I was 12 or 13, minding my business walking home from school. We lived in a developing neighbourhood, which meant I had to walk past houses in various states of construction. That day was sunny, I was wearing a dress, and I got catcalled for the first time in my life. I remember feeling so uncomfortable and shocked. I put my head down and quickly walked the rest of the way home. When I got home I told my mom what happened and how I felt, her response was something I remember clearly today, “Would you rather they didn’t whistle?”
Apparently I should have felt happy and grateful that men found my looks worthy of whistles and catcalls. What I felt instead was shocked, angry, and for some reason, ashamed. It was confusing to say the least. How could my instincts say that this felt wrong and yet the women around me tell me it was fine?
This may have been the first time I experienced that feeling, but it’s been far from the last. It also may have been the first time I felt like an object, but again, it’s happened so many times since that I’ve lost count.
When I was 14 I became a right leg amputee and my body became objectified in a whole new way. All of a sudden my entire identity became my leg, my prosthetic, my disability. I was the “chick in the wheelchair” or “the girl with one leg.” So many individuals decided I wasn’t worth even getting to know because I had one leg. To them I would never be more than a body part. I cried to my mom that no one would want me because of my leg—I was learning quick, the heartache of rejection.
When I did encounter guys that wanted to date me in my teens, it felt like a service. I should be grateful. They should be praised. My first boyfriend was even given props by his friends for dating me. Over time, I debated between telling men right away about my leg and risk instant rejection, or getting to know them and hoping they could see past it. Most found an excuse: All of a sudden they didn’t want my number or to go on that date. Others didn’t beat around the bush and told me or friends that they would date me if I had two legs. When other parts of my body were objectified, my ass grabbed or my back stroked, it was an unsaid thing that I should accept the unwanted attention. After all, they were kind enough not to reject me.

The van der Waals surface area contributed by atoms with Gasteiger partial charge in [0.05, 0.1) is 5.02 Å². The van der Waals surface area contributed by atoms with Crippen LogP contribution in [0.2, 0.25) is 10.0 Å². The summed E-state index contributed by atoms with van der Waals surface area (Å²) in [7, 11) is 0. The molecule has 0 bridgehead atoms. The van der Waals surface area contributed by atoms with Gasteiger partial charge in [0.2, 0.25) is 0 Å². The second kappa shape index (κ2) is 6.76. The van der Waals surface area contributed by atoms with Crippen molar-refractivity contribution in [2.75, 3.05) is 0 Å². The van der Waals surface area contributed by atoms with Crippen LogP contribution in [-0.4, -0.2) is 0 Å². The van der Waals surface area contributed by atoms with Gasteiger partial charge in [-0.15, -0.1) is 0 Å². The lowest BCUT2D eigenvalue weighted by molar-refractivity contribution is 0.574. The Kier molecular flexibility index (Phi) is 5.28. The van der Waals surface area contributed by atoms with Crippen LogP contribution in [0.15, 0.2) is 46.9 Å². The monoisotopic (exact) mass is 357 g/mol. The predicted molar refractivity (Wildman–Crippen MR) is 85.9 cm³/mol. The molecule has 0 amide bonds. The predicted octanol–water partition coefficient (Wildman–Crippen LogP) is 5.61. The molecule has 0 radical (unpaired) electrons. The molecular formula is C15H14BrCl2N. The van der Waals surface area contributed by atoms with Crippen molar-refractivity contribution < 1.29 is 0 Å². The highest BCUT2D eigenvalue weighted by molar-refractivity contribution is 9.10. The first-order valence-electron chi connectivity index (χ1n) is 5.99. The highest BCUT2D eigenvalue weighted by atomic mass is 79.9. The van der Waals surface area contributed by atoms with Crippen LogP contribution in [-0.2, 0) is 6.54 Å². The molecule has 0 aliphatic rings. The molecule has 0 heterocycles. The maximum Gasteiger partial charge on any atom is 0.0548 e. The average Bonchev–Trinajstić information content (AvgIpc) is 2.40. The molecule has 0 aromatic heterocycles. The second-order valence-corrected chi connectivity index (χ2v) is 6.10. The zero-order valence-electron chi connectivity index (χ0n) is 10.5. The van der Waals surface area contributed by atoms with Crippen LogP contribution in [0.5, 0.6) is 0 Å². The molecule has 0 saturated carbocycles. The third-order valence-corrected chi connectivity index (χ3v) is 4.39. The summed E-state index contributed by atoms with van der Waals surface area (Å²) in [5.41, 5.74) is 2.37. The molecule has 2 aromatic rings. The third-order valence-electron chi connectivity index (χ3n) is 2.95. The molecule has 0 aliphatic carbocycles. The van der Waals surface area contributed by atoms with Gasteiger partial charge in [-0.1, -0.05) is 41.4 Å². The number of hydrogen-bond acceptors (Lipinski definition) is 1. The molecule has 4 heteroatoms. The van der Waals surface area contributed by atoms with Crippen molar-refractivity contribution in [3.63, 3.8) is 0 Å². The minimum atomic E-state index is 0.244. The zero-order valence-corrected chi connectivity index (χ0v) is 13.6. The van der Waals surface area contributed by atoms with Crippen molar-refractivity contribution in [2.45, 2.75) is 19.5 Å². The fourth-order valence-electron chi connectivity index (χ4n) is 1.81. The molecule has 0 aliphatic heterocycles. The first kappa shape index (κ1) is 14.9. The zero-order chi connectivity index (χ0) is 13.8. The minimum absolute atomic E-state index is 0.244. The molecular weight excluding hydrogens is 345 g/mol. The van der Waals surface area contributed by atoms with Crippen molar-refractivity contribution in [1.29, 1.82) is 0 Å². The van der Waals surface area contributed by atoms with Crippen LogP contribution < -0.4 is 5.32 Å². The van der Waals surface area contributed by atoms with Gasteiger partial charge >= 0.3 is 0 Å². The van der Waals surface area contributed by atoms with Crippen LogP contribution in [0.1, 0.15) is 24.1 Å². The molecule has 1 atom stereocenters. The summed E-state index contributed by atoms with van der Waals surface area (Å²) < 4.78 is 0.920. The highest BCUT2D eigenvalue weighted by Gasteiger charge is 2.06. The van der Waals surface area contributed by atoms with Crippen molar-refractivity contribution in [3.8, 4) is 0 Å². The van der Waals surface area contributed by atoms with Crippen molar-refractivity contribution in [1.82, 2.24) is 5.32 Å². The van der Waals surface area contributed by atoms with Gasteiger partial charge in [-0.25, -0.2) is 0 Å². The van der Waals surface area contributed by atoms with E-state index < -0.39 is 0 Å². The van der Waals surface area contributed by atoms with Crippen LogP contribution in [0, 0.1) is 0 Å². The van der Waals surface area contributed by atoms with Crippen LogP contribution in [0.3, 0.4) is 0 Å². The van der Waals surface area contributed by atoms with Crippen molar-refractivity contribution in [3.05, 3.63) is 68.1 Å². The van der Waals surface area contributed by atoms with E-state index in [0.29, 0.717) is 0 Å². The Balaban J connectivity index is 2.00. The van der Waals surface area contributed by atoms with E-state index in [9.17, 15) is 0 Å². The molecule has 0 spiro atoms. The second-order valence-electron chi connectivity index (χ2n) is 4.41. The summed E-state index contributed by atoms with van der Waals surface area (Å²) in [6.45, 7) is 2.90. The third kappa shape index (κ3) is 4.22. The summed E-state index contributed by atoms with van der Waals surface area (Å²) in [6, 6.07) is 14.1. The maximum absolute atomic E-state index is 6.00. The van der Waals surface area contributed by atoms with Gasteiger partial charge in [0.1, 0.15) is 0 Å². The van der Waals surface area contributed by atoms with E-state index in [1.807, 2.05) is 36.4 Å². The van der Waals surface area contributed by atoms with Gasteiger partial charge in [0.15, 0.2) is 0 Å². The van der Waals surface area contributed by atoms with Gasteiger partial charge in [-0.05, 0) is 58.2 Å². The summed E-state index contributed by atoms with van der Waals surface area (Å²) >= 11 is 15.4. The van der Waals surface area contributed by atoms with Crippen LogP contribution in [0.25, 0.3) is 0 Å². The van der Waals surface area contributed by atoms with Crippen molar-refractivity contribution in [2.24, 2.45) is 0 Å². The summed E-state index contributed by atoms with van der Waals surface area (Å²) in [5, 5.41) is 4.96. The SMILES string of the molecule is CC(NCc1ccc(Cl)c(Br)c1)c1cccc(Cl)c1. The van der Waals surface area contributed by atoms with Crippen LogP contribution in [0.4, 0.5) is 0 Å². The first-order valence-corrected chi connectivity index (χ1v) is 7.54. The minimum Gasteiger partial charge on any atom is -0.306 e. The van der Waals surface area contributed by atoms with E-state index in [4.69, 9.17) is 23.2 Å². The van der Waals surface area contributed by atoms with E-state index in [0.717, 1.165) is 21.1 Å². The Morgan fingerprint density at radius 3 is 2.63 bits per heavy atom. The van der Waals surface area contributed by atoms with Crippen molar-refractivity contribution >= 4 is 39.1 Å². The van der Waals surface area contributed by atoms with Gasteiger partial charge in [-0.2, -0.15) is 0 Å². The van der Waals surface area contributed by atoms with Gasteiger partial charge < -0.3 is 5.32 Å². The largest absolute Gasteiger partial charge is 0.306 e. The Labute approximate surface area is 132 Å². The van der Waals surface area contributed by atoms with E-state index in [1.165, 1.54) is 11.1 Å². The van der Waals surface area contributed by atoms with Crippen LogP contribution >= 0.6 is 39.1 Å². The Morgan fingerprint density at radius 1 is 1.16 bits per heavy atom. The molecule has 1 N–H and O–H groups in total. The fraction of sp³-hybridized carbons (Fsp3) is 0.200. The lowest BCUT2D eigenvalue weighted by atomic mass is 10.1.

It’s been so ingrained that some may not want to date me because of my leg, that even when I found myself single in my thirties, this time with three kids and a postpartum body, I still gave men I met through online dating a “head’s up.” I gave them an out, a way to reject me because of my BODY. I gave them permission to base my worth on my leg.
What everyone seems to miss, what even I missed until recently, is that I am not an object. I am a person, and the only person who needs to love my body is me.